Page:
Thursday, March 24, 2016

Sermon for 3/24/16: Maundy Thursday (Hymns series)

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Go to Dark Gethsemane

Grace to you and peace from God our Father, and from our Lord and Savior Jesus Christ.  Amen.

Jesus was on His knees. Emmanuel, God in the flesh, the very Word of God Himself, knelt in prayer to His Father, His sweat falling like drops of blood, so intense was His petition. “O My Father, if it is possible, let this cup pass from Me; nevertheless, not as I will, but as You will.” He repeated the prayer twice more: a desperate cry for mercy from the one Man who should have needed no mercy. But Jesus knew what was before Him: a miscarriage of justice in a farce of a trial; the brutal torture of beatings; a crown of thorns forced onto His head; nails and spear piercing His guiltless body at hands and feet and side—all for the sake of sinners who could care less that He goes to the cross for them, who themselves cry out for Him to shed His blood.

It’s a test of wills. When Jesus says He will do something, you can count on it. He said He would drink the cup according to His Father’s will. He said He would be arrested. He said the disciples will stumble and flee. He said Peter would deny Him. He said He would suffer at the hands of sinners. He said He would die. And sure enough, He was arrested. His disciples fled in terror for their lives. Peter denied Him three times. Jesus suffered at the hands of sinners. He died. He swallowed every last bitter drop of the cup of suffering set before Him. But while Jesus prayed, the chosen disciples slumbered. Jesus urged them to “watch and pray.” Certainly these most trusted and beloved of disciples would not fail their Lord in something as simple as prayer. “We will watch and pray, Lord. We will not abandon you—and even if everyone else does, certainly the beloved Peter will stand by Your side.” And as Jesus predicted, despite their vehement protests, the disciples abandoned Jesus. Peter denied Him. They hid in fear. The willing spirit was overcome by the weak flesh of the disciples. They could not even watch with him for one bitter hour. They had yet to “learn from Him to bear the cross.”
“The spirit indeed is willing, but the flesh is weak.” Do you doubt it? Listen to the words you spoke this evening: “O almighty God, merciful Father, I, a poor, miserable sinner, confess unto You all my sins and iniquities with which I have ever offended You and justly deserved Your temporal and eternal punishment. But I am heartily sorry for them and sincerely repent of them, and I pray You of Your boundless mercy and for the sake of the holy, innocent, bitter sufferings and death of Your beloved Son, Jesus Christ, to be gracious and merciful to me, a poor, sinful being.” I do not doubt the sincerity of your confession. We all mean to change our lives. We all mean to stop sinning. We want to think holy thoughts. We want to speak holy words. We want to lead holy lives. The baptized child of God wants the Old Adam to be permanently drowned, as indeed he will be eternally dead at the resurrection of all flesh. But when the rubber meets the road, when it comes down to brass tacks, when it truly matters, we fall back into what we find most comfortable. We fall back into our sinful ways. We run to our Old Adam. If we would truly do what Jesus would do, we must “learn from Jesus Christ to die”—to die to sin, to continually drown that Old Adam in the baptismal flood.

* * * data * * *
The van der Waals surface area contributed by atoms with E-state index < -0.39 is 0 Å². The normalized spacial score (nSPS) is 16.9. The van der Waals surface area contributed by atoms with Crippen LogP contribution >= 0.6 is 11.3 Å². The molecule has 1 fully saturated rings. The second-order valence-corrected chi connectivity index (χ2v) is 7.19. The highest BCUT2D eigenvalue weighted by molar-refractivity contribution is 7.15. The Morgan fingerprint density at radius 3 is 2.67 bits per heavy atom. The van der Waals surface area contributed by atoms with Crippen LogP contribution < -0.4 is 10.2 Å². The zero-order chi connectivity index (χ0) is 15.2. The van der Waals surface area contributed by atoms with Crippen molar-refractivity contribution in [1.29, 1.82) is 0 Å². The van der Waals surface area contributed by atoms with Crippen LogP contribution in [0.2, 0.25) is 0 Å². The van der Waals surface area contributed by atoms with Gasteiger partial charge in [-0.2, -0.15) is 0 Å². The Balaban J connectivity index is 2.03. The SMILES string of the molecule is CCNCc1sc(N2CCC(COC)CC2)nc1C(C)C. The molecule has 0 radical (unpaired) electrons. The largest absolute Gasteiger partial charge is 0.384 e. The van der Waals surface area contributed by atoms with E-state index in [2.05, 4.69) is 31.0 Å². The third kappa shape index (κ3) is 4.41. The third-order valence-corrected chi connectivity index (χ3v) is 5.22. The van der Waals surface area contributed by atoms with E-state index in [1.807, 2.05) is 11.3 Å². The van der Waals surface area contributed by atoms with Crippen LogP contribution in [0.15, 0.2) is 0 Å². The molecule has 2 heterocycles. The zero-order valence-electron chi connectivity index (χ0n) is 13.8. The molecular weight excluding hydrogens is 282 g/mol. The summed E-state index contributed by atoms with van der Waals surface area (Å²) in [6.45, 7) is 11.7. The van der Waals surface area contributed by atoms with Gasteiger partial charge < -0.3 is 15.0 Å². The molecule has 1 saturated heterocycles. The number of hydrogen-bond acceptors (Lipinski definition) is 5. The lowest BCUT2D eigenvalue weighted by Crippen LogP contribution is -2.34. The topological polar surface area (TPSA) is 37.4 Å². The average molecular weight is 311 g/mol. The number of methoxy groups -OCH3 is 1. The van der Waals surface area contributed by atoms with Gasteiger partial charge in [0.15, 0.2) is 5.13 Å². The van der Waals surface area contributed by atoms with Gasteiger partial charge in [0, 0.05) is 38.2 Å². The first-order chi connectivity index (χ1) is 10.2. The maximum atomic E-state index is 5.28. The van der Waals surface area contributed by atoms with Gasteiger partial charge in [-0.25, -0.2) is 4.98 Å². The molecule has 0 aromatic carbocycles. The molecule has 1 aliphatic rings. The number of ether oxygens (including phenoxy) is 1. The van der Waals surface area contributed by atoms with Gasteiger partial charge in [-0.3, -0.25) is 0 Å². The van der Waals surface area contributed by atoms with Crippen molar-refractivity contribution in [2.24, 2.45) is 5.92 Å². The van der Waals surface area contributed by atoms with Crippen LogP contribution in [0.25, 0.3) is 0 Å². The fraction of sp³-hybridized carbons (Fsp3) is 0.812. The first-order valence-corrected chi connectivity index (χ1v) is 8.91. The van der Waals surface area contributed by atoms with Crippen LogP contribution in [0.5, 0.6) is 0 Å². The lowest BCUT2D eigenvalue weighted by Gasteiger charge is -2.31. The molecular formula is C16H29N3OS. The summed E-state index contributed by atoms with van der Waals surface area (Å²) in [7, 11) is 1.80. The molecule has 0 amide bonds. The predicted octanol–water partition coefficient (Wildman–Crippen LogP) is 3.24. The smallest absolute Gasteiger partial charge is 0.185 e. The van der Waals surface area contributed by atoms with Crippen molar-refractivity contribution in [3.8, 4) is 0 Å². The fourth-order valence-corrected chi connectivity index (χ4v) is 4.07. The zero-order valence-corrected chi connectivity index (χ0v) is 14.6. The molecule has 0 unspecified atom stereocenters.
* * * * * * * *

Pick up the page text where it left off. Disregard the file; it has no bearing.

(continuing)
But if Jesus had the will to suffer all, including death on the cross, He also had the will to rise from the dead. And because He willingly went to the cross and His own death for us, He also willingly raised us up with Him when He rose. He died to rob death of its power. He rose so that we would rise. He lives so that we will live with Him for all eternity. Our salvation does not depend on our own weak flesh.

Mark that miracle of time,
God’s own sacrifice complete.

He has taught us how to die—indeed, He has drowned us Himself in the waters of Holy Baptism. And in His own resurrection, He has answered our prayer: “Savior, teach us so to rise.” It doesn’t matter any longer how weak the flesh is; it has been washed, cleansed, made holy and spotless in that water—a condition which will be made permanent when we rise incorruptible from our graves at the Last Day.

In His darkest hour, Christ cried out to His Father. And He would have you do the same, for His Father is Your Father. And just as His Father heard our Lord’s prayer and answered it as it was best for all people, He will hear your prayer and answer it according to His gracious good will. So…

Go to dark Gethsemane,
All who feel the tempter’s power;
Your Redeemer’s conflict see,
Watch with Him one bitter hour;
Turn not from His griefs away;
Learn from Jesus Christ to pray.

In the name of the Father and of the Son (+) and of the Holy Spirit. Amen.

The peace of God which passes all understanding will keep your hearts and minds in Christ Jesus always.  Amen.

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